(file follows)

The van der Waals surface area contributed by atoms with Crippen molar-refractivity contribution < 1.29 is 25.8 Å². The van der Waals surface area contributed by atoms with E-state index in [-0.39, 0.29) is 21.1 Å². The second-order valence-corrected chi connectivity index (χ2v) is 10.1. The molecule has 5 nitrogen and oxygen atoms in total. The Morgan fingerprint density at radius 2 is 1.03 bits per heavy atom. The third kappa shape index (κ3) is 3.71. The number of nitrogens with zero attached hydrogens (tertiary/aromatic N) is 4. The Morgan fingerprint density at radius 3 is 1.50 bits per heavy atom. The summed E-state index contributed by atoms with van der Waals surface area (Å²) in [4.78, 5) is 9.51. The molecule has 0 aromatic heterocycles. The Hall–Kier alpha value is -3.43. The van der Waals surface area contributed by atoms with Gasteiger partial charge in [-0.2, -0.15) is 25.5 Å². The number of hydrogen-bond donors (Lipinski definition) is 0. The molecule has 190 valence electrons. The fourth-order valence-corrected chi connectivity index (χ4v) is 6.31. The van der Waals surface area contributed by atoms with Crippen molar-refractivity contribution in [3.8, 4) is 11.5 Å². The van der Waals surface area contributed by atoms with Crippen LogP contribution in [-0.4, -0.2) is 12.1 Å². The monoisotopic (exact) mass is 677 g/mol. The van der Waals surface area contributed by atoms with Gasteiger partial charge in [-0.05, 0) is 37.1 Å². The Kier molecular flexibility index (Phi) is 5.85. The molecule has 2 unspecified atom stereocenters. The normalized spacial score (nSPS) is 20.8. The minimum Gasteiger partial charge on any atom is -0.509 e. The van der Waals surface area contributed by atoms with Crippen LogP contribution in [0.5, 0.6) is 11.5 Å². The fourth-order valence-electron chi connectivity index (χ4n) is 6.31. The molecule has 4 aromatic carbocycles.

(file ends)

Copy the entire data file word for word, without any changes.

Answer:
The van der Waals surface area contributed by atoms with Crippen molar-refractivity contribution < 1.29 is 25.8 Å². The van der Waals surface area contributed by atoms with E-state index in [-0.39, 0.29) is 21.1 Å². The second-order valence-corrected chi connectivity index (χ2v) is 10.1. The molecule has 5 nitrogen and oxygen atoms in total. The Morgan fingerprint density at radius 2 is 1.03 bits per heavy atom. The third kappa shape index (κ3) is 3.71. The number of nitrogens with zero attached hydrogens (tertiary/aromatic N) is 4. The Morgan fingerprint density at radius 3 is 1.50 bits per heavy atom. The summed E-state index contributed by atoms with van der Waals surface area (Å²) in [4.78, 5) is 9.51. The molecule has 0 aromatic heterocycles. The Hall–Kier alpha value is -3.43. The van der Waals surface area contributed by atoms with Gasteiger partial charge in [-0.2, -0.15) is 25.5 Å². The number of hydrogen-bond donors (Lipinski definition) is 0. The molecule has 190 valence electrons. The fourth-order valence-corrected chi connectivity index (χ4v) is 6.31. The van der Waals surface area contributed by atoms with Crippen molar-refractivity contribution in [3.8, 4) is 11.5 Å². The van der Waals surface area contributed by atoms with Crippen LogP contribution in [-0.4, -0.2) is 12.1 Å². The monoisotopic (exact) mass is 677 g/mol. The van der Waals surface area contributed by atoms with Gasteiger partial charge in [-0.05, 0) is 37.1 Å². The Kier molecular flexibility index (Phi) is 5.85. The molecule has 2 unspecified atom stereocenters. The normalized spacial score (nSPS) is 20.8. The minimum Gasteiger partial charge on any atom is -0.509 e. The van der Waals surface area contributed by atoms with Crippen LogP contribution in [0.5, 0.6) is 11.5 Å². The fourth-order valence-electron chi connectivity index (χ4n) is 6.31. The molecule has 4 aromatic carbocycles.